Wednesday, January 9, 2013

New Zealand wine can sell for half the price in the USA---so what!

I get a bit miffed when I hear that NZ lamb and other products sell in the USA and the UK for less than what we pay in New Zealand. That just feels so wrong. I do not get so annoyed when I read that NZ wine can sell for half the price in the USA. I see that as having little do with ‘greed’ and a lot to do with taxation policies here. I have fewer problems when so-called luxury or products that cause our health bill to increase, year by year are taxed at a high rate.

Now, before you call me a ‘fun-killing wouser,’ let me say that I enjoy wine; even more so in my distant youth. Before you label me as being precious about having to pay the extra tax, let me state that I believe in a taxation system that ‘extracts’ what it can to help balance the budget when it comes to allowing for ever increasing ‘needs’ in the health and education areas. I do not moan about having to pay higher level taxes if my income falls into a ‘higher bracket.’ I only wish it did!

For those who  become enraged every time there is a possibility of having to dip their hands in their pockets to pay for better health and education for ‘all’ of our citizens, I say, just look to Scandinavia to see  nations where tax is high but services are excellent. We can’t have it both ways; good services and low taxation. Yes, it does mean ‘spreading the wealth’ a bit more, but I would rather live in a society that cares and offers opportunity for everyone rather than one that focusses only on the individual. The word ‘balance’ comes to mind at this point.

What does all this mean? Apart from taxation policies that match the needs of the citizens of NZ, it means having a system whereby products that cause the most damage to society, are taxed highly. The obvious examples are tobacco (which is facing ever increasingly high taxation) and alcohol. I believe in lowering tax at the other end of the scale; namely paying no GST on obviously ‘healthy eating options.’ I did not include taxing fatty foods, because all the evidence from Denmark, a country that has a left of centre government, (just to dodge criticism that I may be a trendy lefty) has reversed such taxation policies on fatty and unhealthy foods because they don’t work!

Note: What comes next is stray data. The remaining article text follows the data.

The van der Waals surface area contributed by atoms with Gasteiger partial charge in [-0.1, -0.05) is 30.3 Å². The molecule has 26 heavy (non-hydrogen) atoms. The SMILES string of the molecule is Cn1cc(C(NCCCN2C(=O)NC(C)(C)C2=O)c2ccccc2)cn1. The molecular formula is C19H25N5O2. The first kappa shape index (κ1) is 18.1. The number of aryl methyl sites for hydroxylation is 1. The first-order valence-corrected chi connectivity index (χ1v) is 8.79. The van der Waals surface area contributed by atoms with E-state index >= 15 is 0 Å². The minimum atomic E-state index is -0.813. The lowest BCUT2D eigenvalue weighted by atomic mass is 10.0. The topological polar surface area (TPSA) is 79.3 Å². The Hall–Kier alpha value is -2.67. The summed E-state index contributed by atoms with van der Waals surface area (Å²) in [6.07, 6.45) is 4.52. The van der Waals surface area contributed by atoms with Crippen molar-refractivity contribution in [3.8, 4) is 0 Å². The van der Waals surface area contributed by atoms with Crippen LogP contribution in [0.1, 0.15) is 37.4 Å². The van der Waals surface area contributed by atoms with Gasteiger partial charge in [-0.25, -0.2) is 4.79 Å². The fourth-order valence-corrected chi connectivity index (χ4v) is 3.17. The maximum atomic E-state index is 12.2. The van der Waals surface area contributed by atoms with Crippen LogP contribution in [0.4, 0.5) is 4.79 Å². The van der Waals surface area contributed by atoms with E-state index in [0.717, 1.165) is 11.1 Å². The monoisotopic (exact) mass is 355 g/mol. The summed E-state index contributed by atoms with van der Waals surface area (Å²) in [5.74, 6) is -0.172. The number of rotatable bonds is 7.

So yes, wine may be more expensive here, and even though we make the product here, is it so bad that the price matches the social, health and economic damage done by over indulgence of the said product. I can hear the angry cries from those reading this and saying that they should not be punished because of the behaviours of others. Yeah--- same argument as those dumb assed Americans in the NRA who believe that it their sacred rite to bear arms, including military style guns. We cannot trust ‘all’ to behave sensibly and the price of having a ‘safer’ society is often a bit hard to swallow for some citizens. No doubt they will mirror the response of that crazy gun-toting NRA guy on Piers Morgan’s programme the other night who was frothing at the mouth at the prospect of tougher gun laws in the USA. He was ‘gonna take on the Government and encourage people to rise up and start a revolution.’

Paying tax is an obligation and a ‘peaceful’ way of distributing wealth and opportunity. That it sometimes means paying more for luxury items and those that cause obvious harm when over-used, is the price we pay for a better and safer society. I understand that others have views that are totally opposed to the ones I have espoused. Great, at least we live in a country that allows for alternate views!  I am not prepared to take up arms to defend my views; I will of course ‘blog my head off’ to further them!


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